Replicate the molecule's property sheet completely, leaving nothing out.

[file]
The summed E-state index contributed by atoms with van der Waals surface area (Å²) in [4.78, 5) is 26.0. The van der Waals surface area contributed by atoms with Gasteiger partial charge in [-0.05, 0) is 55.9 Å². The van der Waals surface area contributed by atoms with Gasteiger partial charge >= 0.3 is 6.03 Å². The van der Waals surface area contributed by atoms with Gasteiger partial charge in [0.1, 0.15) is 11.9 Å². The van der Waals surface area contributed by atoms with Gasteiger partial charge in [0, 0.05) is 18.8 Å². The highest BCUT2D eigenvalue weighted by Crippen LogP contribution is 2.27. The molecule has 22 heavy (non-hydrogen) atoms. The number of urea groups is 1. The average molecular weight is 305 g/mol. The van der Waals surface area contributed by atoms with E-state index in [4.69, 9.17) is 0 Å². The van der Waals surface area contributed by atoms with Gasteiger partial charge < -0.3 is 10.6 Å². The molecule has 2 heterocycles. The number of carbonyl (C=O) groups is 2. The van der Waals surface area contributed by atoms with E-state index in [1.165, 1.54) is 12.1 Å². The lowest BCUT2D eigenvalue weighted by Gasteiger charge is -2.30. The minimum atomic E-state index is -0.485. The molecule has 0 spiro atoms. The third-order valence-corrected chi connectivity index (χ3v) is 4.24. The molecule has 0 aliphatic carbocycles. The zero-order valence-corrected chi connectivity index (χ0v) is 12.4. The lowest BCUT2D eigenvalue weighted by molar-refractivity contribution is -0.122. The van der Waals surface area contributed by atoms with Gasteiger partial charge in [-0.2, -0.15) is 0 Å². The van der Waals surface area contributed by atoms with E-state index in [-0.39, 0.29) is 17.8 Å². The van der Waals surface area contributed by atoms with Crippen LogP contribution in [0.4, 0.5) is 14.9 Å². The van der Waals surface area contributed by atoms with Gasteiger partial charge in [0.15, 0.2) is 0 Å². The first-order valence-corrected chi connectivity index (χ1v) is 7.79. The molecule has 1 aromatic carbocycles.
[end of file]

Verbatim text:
The summed E-state index contributed by atoms with van der Waals surface area (Å²) in [4.78, 5) is 26.0. The van der Waals surface area contributed by atoms with Gasteiger partial charge in [-0.05, 0) is 55.9 Å². The van der Waals surface area contributed by atoms with Gasteiger partial charge >= 0.3 is 6.03 Å². The van der Waals surface area contributed by atoms with Gasteiger partial charge in [0.1, 0.15) is 11.9 Å². The van der Waals surface area contributed by atoms with Gasteiger partial charge in [0, 0.05) is 18.8 Å². The highest BCUT2D eigenvalue weighted by Crippen LogP contribution is 2.27. The molecule has 22 heavy (non-hydrogen) atoms. The number of urea groups is 1. The average molecular weight is 305 g/mol. The van der Waals surface area contributed by atoms with E-state index in [4.69, 9.17) is 0 Å². The van der Waals surface area contributed by atoms with Gasteiger partial charge < -0.3 is 10.6 Å². The molecule has 2 heterocycles. The number of carbonyl (C=O) groups is 2. The van der Waals surface area contributed by atoms with E-state index in [1.165, 1.54) is 12.1 Å². The lowest BCUT2D eigenvalue weighted by Gasteiger charge is -2.30. The minimum atomic E-state index is -0.485. The molecule has 0 spiro atoms. The third-order valence-corrected chi connectivity index (χ3v) is 4.24. The molecule has 0 aliphatic carbocycles. The zero-order valence-corrected chi connectivity index (χ0v) is 12.4. The lowest BCUT2D eigenvalue weighted by molar-refractivity contribution is -0.122. The van der Waals surface area contributed by atoms with Gasteiger partial charge in [-0.2, -0.15) is 0 Å². The van der Waals surface area contributed by atoms with E-state index in [-0.39, 0.29) is 17.8 Å². The van der Waals surface area contributed by atoms with Crippen LogP contribution in [0.4, 0.5) is 14.9 Å². The van der Waals surface area contributed by atoms with Gasteiger partial charge in [0.15, 0.2) is 0 Å². The first-order valence-corrected chi connectivity index (χ1v) is 7.79. The molecule has 1 aromatic carbocycles.